Saturday in Chiang Mai 2/17/2007

Busy day today! Up early to be ready for the day tour to pick me up. Had a nice group of 14 of us, 6 from Czech Republic, two from Austria, two from Japan, 1 from Belgium, 3 from USA. Our guide Tom spoke excellent English and was a very good guide. We drove about an hour southwest (I think he said!) of Chiang Mai, and our first stop was for elephants. We took an elephant ride into the hills, then through a river to get back to our starting point. Those elephants are voracious eaters! We were advised to buy some (inexpensive) bags of bananas and sugar cane to feed them, and they were definitely needed! The elephants would only go a few steps before stopping and demanding food. They reach back behind them with their trunks to get it Ė and if their own riders donít come up with anything, theyíll go looking on someone elseís back! Funny, and a little annoying after a while. The ride itself is pretty comfortable, their gait is slow and rocking. Some of the elephants had drivers on board; for others, there were some men on the ground that followed along and kept most of the animals more or less in line. I shared my elephant with the Belgian Ė we didnít have a driver, but didnít really need one. It was a pleasant ride through the lightly forested hills Ė a dry sunny day, not too hot. Going through the river was really just like being on the trail, since the water was low Ė we didnít get splashed at all. Very pretty and peaceful.

After the elephant ride, we drove a short way, then started walking a narrow rough track (wide enough for a car, but not worthy of being called a road). About 20 minutes of walking up and down through the hills, we saw lots of banana trees, mangos, pineapples, lychees, some teak, and other things too. Some of the up hills were a bit stiff, but never a very long grade. This brought us to a small Hmong village, one of the hill tribes of the area. We were invited into one of the homes Ė no idea how real it was, but it certainly looked basic enough. One room hut, maybe 15 x 20 feet; one quarter of the space was filled with huge (maybe 100 lb?) bags of rice, their food supply. Two women were there, by a small fire on the dirt floor, using a small stylus heated in the flames to make black designs on cloth Ė intricate patterns, obviously traditional designs. The older woman was dressed in black, with wide bands of intricate cross-stitch embroidery on her sleeves and down the front of her tunic. Quite beautiful needlework.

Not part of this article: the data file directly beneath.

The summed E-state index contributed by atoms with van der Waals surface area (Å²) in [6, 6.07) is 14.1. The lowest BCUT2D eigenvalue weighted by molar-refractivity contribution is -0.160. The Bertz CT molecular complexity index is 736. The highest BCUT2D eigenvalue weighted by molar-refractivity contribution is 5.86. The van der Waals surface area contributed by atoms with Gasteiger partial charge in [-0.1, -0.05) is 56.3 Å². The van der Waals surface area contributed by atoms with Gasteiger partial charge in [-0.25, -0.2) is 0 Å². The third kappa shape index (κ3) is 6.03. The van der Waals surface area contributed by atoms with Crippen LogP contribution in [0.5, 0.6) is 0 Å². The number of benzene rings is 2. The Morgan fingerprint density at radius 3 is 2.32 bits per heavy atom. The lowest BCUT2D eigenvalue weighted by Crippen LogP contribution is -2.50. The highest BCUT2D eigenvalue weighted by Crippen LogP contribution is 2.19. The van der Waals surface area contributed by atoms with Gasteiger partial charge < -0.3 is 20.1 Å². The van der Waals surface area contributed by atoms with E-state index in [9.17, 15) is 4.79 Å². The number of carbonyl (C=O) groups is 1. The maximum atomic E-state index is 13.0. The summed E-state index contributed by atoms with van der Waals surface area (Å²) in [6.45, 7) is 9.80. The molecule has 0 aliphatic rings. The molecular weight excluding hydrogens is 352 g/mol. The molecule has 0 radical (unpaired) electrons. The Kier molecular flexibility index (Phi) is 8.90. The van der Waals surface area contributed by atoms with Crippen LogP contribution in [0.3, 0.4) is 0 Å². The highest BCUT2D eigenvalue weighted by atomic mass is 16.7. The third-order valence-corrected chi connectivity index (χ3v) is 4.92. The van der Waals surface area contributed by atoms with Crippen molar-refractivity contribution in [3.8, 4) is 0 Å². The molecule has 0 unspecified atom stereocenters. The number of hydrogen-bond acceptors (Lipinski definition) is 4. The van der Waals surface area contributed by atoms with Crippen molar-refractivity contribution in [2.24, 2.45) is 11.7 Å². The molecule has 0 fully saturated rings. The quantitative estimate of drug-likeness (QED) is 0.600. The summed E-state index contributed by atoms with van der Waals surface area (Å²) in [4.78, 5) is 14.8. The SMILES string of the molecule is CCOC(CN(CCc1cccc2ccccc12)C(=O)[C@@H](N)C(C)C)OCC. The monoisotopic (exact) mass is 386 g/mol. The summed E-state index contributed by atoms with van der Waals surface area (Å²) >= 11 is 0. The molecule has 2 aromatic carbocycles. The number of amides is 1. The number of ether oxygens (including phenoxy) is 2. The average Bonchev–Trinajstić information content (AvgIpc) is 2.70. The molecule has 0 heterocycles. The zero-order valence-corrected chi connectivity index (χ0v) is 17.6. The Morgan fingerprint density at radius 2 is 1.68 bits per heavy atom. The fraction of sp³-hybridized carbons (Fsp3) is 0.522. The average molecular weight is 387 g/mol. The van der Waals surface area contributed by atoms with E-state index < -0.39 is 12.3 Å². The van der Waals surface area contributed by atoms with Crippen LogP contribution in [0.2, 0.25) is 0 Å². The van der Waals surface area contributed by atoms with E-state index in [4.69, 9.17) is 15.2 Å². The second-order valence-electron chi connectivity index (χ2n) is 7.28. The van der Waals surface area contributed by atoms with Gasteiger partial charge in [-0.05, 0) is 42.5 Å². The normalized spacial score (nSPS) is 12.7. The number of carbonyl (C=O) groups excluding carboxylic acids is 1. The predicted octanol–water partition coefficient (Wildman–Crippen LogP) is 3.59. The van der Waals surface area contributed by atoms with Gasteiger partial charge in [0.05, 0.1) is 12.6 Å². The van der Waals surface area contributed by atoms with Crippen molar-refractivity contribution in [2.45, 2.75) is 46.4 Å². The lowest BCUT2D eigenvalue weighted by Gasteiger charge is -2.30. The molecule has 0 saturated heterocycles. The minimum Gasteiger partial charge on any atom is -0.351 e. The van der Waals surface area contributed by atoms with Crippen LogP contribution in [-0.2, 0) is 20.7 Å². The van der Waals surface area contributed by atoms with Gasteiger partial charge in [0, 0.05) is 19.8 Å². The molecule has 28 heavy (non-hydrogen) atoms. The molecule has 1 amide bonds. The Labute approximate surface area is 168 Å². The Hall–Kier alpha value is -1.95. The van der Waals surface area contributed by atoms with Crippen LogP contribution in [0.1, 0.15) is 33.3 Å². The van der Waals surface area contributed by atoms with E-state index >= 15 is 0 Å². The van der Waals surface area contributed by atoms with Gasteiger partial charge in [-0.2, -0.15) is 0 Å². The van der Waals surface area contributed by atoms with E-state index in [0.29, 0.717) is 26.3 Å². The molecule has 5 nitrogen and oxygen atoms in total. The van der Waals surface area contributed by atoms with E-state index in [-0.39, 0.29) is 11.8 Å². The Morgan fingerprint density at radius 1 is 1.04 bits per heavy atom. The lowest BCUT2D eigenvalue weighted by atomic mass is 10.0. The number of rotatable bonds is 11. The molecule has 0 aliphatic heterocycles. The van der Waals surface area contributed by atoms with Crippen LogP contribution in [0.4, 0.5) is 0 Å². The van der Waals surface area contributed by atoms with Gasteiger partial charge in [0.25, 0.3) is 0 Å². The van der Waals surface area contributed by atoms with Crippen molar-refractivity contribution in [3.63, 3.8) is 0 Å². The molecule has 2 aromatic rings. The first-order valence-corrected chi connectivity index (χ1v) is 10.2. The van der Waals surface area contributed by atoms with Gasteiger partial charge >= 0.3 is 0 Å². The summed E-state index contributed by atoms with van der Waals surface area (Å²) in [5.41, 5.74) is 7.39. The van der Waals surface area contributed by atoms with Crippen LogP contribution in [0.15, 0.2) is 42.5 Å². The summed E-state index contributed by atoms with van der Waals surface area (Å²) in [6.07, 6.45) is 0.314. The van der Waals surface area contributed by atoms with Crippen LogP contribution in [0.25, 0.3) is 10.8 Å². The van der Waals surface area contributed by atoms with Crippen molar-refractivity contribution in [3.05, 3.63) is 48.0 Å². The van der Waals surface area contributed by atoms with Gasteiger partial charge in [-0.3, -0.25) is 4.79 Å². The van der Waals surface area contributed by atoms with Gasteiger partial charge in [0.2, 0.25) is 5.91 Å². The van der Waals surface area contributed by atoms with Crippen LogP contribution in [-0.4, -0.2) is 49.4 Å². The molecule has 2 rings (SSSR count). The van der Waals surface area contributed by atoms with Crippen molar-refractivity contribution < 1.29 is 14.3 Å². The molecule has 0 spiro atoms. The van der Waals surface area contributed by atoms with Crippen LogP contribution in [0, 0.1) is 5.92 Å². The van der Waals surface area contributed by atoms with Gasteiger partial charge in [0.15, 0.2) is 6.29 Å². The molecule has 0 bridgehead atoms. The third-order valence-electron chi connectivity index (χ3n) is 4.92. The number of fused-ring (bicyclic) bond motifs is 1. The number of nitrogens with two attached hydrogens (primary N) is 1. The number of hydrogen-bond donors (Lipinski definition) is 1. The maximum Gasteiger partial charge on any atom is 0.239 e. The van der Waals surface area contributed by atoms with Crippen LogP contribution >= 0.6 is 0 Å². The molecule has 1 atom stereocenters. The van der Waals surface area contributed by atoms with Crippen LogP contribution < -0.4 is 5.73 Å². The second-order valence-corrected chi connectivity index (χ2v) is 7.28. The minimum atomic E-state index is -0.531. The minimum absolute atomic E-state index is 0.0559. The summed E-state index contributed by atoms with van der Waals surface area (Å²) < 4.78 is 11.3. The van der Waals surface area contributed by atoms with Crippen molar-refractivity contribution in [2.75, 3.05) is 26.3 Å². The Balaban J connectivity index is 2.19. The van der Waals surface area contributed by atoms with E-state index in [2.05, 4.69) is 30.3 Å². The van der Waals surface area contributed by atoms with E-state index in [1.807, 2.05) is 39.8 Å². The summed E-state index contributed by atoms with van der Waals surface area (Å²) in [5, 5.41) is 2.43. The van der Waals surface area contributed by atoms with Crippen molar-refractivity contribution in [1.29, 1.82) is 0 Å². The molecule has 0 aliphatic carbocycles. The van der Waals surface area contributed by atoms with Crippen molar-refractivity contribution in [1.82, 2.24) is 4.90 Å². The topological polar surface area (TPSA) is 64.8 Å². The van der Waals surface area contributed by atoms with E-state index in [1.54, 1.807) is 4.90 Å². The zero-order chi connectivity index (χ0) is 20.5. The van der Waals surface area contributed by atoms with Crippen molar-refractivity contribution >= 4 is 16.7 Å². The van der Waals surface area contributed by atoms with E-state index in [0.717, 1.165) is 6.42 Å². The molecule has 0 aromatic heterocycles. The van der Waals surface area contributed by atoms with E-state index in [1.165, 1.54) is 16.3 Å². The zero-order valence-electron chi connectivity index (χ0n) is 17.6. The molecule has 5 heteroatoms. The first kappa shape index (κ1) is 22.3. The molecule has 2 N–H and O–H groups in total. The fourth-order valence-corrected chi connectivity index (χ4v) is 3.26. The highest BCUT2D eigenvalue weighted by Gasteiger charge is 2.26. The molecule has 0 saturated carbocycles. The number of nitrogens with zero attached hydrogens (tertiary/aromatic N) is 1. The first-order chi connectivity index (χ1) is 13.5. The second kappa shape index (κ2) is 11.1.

Outside, we had a chance to try shooting with their crossbow (not easy to aim true!) And look around the simple village a bit. Lots of things for sale, pretty much the same stuff seen in the markets in Chiang Mai. Then back on the hiking trail again.

20 minutes or so of hiking through the hills brought us to Mae Wang falls, a lovely falls on the Mae Wang river that runs through the area. Folks who had more complete information about the dayís activities had swim suits along and went into the water there Ė my hotel didnít tell me this was part of the dayís activities, so I wasnít prepared. But it was pleasant just to sit and enjoy the water and the day. Probably healthier too.

Another 15 minutes hiking brought us back out to a real road where our van met us. We drove to a Karen village, another of the hill tribes, where we saw weaving in progress with a body loom Ė got to try it too! The huts here are of a different style, raised on stilts where the Hmongís were single story right on the ground. The Hmongs used a sort of thatching for their roofs, the Karenís use layers of huge local leaves (I donít know what kind they are). The Karens like to chew betelnuts, as you can easily tell by their black teeth. Not sure if the Hmongs do or not, but none of the ones we saw did, anyway.